5

I've been looking everywhere for a solution to be able to force https ://www in front of all my URL's using virtual host. This is what I currently have in my 000-default.conf file:

<VirtualHost *:80>
ServerName www.domain.com
Redirect / https://www.domain.com/
</VirtualHost >

That means all www. would redirect to https ://www.

Now I'm missing the code to redirect all/any other forms of URL to https://www. using the same concept (not RewriteEngine because Apache suggests not to use RewriteEngine on simple redirects).

For example:

  • http ://domain.com
  • http ://www.domain.com
  • https ://domain.com

they would all go to => https://www.domain.com

If someone can point me in the right direction, that would be great!

  • Good job not using mod_rewrite, Quote from Apache Doc "mod_rewrite should be considered a last resort, when other alternatives are found wanting. Using it when there are simpler alternatives leads to configurations which are confusing, fragile, and hard to maintain. Understanding what other alternatives are available is a very important step towards mod_rewrite mastery." – FreeSoftwareServers Jul 28 '15 at 23:00
  • "The most common situation in which mod_rewrite is the right tool is when the very best solution requires access to the server configuration files, and you don't have that access." – FreeSoftwareServers Jul 28 '15 at 23:01
13

This worked for me, you can test it on my domain if you like.

<VirtualHost *:80>
    ServerName freesoftwareservers.com
    ServerAlias *.freesoftwareservers.com
    Redirect / https://www.freesoftwareservers.com/
</VirtualHost>

<VirtualHost *:443>
    ServerName freesoftwareservers.com
    ServerAlias *.freesoftwareservers.com

http://domain.com

http://www.domain.com

https://domain.com

I had issues re-implementing this, and found that if I deleted 000-default.conf symlink from /sites-enabled it worked. Not sure whats the deal, but I have 0 other DNS records on the DNS side and my Apache does all the redirecting and it works.

  • Not sure if it's just me but https:// domain.com is not redirecting to https:// www.domain.com. – Edward Jul 28 '15 at 23:12
  • on my website? or yours? – FreeSoftwareServers Jul 28 '15 at 23:14
  • make sure to try from an outside source, like your cell on 4G not from inside LAN. as this is always best way to test access for apache-configs, if that works, the issue lies in DNS or cache probably – FreeSoftwareServers Jul 28 '15 at 23:15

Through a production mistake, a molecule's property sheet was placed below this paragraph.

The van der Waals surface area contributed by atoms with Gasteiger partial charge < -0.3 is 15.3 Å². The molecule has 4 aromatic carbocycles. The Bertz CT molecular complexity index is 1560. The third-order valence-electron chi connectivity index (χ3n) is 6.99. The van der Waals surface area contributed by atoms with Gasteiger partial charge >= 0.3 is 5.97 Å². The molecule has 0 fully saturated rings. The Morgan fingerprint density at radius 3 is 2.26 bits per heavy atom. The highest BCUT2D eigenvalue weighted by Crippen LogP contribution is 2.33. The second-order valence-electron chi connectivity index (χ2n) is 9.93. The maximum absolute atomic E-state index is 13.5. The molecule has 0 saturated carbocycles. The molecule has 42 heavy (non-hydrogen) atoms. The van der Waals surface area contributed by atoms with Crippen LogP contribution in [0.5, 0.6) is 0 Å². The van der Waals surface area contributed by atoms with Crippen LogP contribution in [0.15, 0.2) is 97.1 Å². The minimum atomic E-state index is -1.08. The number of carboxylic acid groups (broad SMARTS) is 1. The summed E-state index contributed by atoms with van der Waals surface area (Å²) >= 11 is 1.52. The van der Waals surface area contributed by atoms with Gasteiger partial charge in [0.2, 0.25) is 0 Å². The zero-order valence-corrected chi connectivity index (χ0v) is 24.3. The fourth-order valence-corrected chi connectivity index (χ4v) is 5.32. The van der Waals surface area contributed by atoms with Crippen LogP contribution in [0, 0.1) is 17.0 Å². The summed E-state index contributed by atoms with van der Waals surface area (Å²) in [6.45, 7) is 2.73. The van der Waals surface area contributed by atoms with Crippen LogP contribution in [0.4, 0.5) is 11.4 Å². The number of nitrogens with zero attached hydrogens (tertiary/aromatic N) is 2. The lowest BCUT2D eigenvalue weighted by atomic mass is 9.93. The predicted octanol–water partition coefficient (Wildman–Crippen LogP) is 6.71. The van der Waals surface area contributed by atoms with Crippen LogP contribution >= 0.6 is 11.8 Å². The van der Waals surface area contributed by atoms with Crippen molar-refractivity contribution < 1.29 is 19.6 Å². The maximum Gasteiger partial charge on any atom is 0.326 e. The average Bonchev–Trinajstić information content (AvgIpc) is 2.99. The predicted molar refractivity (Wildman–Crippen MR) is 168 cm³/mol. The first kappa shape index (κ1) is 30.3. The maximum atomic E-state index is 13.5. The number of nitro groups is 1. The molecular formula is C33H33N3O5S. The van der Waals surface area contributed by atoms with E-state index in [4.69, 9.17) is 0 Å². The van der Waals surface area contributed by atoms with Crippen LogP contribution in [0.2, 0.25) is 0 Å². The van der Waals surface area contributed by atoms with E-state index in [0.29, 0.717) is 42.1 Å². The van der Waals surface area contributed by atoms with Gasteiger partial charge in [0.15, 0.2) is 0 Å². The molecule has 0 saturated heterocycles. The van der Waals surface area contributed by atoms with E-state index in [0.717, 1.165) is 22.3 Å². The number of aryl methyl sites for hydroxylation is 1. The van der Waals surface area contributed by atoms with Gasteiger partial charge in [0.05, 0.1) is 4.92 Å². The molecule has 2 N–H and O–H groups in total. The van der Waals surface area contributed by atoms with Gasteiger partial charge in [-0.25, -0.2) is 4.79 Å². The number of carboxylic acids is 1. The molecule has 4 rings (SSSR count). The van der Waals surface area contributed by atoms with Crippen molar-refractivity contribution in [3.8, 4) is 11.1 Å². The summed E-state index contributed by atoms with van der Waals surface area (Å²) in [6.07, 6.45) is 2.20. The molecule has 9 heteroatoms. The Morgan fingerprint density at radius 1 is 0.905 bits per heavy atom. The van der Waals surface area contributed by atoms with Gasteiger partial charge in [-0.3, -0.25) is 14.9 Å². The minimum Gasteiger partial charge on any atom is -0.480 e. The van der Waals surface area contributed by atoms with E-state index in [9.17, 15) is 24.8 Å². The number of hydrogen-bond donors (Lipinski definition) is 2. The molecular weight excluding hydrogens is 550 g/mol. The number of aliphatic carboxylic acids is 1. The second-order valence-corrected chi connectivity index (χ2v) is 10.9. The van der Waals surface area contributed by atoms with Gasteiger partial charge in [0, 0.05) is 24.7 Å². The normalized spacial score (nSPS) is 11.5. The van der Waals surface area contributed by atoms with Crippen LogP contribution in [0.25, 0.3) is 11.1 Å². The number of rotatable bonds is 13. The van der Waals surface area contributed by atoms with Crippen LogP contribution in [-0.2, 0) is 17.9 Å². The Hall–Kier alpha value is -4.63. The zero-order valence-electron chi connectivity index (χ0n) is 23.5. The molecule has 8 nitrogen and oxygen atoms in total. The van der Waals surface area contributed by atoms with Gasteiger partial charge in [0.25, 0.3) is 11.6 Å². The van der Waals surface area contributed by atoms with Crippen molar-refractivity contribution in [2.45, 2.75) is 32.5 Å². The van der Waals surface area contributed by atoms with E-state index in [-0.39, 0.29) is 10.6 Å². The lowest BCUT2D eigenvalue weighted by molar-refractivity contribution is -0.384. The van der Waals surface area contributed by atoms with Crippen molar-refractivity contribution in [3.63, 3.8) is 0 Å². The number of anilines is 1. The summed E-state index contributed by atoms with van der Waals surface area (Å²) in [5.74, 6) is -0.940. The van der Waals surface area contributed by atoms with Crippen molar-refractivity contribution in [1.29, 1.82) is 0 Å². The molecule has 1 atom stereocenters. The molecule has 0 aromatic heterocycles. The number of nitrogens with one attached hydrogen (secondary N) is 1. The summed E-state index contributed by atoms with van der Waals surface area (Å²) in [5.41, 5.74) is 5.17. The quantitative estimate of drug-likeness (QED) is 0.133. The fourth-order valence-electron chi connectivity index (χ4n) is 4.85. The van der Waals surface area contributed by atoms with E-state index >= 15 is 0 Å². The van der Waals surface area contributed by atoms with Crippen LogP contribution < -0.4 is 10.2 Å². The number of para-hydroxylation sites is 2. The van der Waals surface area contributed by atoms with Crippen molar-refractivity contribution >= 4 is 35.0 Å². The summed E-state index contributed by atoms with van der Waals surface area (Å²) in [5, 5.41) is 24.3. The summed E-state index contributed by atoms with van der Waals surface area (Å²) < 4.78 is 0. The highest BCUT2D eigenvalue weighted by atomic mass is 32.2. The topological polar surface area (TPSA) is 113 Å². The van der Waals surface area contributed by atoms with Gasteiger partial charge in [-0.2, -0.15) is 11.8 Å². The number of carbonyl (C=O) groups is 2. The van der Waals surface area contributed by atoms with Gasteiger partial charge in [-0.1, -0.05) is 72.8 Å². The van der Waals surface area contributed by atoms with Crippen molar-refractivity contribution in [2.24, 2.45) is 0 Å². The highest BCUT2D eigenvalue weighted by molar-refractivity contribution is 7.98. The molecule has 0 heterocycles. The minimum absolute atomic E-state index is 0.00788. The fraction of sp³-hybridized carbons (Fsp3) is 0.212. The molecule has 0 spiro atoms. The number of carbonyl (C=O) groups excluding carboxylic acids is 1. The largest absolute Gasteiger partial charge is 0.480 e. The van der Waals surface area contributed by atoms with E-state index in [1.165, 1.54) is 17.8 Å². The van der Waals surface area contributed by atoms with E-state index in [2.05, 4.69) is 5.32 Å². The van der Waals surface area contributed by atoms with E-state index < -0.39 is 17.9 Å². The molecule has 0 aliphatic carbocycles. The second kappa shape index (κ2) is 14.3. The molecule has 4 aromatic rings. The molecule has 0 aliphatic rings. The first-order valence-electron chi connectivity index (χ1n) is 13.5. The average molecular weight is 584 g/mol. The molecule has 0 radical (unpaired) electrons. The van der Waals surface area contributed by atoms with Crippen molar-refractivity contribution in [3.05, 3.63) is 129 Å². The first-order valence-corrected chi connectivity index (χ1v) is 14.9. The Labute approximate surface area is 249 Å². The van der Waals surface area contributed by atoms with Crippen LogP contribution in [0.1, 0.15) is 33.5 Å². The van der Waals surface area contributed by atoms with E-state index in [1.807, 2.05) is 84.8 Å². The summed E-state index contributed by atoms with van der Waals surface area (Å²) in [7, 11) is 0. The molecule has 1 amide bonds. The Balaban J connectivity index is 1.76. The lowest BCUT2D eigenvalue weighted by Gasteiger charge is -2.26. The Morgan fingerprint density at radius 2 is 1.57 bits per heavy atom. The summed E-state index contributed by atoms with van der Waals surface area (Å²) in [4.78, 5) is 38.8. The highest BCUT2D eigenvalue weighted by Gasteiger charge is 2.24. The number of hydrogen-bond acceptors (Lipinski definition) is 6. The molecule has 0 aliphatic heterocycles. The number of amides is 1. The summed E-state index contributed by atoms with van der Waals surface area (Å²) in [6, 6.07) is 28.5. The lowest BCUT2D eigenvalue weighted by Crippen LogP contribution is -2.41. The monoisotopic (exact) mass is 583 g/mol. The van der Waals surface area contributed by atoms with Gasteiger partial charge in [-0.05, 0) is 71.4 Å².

• On my site and nope, I tried it with my phone and it doesn't work either. – Edward Jul 28 '15 at 23:17
  • Did you switch your ServerName to domain.com instead of www.domain.com and add the ServerAlias as above? – FreeSoftwareServers Jul 28 '15 at 23:18
4

You need three redirects to do what you want:

http://example.com to https://www.example.com

http://www.example.com to https://www.example.com

https://example.com to https://www.example.com

The first two are from port 80 plain HTTP so you have a VirtualHost for them. You can make a VirtualHost section apply to more than one hostname (www.example.com and example.com) by having a ServerAlias section:

# Redirect http://example.com and http://www.example.com to main site
<VirtualHost *:80>
  ServerName www.example.com
  ServerAlias example.com

  Redirect / https://www.example.com/
</VirtualHost >

Then, you need a VirtualHost for your https://example.com only. HTTPS uses port 443:

# Redirect https://example.com to main site
<VirtualHost *:443>
  ServerName example.com

  Redirect / https://www.example.com/
</VirtualHost >

Note: you'll need to set up your SSL settings there too, with a certificate that supports BOTH the domain with and without the "www.". Setting up your SSL settings is outside the scope of this question. (Added info: these can be two separate certificates if you like; it's becoming more common to have lots of separate certs now we have things like Let's Encrypt and SNI)